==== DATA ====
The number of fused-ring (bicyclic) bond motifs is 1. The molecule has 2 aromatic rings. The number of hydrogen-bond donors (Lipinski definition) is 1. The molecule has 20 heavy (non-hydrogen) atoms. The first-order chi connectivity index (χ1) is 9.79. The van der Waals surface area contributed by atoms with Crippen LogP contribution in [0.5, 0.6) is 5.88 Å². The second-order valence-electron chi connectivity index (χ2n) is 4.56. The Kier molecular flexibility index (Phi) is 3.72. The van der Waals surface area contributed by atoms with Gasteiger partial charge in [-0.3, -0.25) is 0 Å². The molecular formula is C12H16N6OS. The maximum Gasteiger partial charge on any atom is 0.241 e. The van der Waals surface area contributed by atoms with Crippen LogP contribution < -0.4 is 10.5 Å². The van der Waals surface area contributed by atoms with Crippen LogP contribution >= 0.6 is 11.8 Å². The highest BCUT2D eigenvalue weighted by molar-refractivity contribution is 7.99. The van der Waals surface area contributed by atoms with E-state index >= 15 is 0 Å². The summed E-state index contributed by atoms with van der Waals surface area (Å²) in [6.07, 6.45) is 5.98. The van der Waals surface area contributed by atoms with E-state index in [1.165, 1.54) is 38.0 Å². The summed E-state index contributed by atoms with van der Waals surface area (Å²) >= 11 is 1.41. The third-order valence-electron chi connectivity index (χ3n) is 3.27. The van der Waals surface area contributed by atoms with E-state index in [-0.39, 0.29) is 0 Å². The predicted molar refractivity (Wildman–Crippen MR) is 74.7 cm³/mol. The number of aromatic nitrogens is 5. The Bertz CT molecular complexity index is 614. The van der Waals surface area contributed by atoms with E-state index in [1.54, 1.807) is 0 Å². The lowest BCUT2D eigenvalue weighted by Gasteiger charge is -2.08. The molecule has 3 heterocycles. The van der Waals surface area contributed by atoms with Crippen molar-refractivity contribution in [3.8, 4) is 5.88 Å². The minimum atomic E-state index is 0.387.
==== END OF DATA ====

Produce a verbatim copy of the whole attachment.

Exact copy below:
The number of fused-ring (bicyclic) bond motifs is 1. The molecule has 2 aromatic rings. The number of hydrogen-bond donors (Lipinski definition) is 1. The molecule has 20 heavy (non-hydrogen) atoms. The first-order chi connectivity index (χ1) is 9.79. The van der Waals surface area contributed by atoms with Crippen LogP contribution in [0.5, 0.6) is 5.88 Å². The second-order valence-electron chi connectivity index (χ2n) is 4.56. The Kier molecular flexibility index (Phi) is 3.72. The van der Waals surface area contributed by atoms with Gasteiger partial charge in [-0.3, -0.25) is 0 Å². The molecular formula is C12H16N6OS. The maximum Gasteiger partial charge on any atom is 0.241 e. The van der Waals surface area contributed by atoms with Crippen LogP contribution < -0.4 is 10.5 Å². The van der Waals surface area contributed by atoms with Crippen LogP contribution >= 0.6 is 11.8 Å². The highest BCUT2D eigenvalue weighted by molar-refractivity contribution is 7.99. The van der Waals surface area contributed by atoms with E-state index >= 15 is 0 Å². The summed E-state index contributed by atoms with van der Waals surface area (Å²) in [6.07, 6.45) is 5.98. The van der Waals surface area contributed by atoms with E-state index in [1.165, 1.54) is 38.0 Å². The summed E-state index contributed by atoms with van der Waals surface area (Å²) >= 11 is 1.41. The third-order valence-electron chi connectivity index (χ3n) is 3.27. The van der Waals surface area contributed by atoms with E-state index in [-0.39, 0.29) is 0 Å². The predicted molar refractivity (Wildman–Crippen MR) is 74.7 cm³/mol. The number of aromatic nitrogens is 5. The Bertz CT molecular complexity index is 614. The van der Waals surface area contributed by atoms with E-state index in [1.54, 1.807) is 0 Å². The lowest BCUT2D eigenvalue weighted by Gasteiger charge is -2.08. The molecule has 3 heterocycles. The van der Waals surface area contributed by atoms with Crippen molar-refractivity contribution in [3.8, 4) is 5.88 Å². The minimum atomic E-state index is 0.387.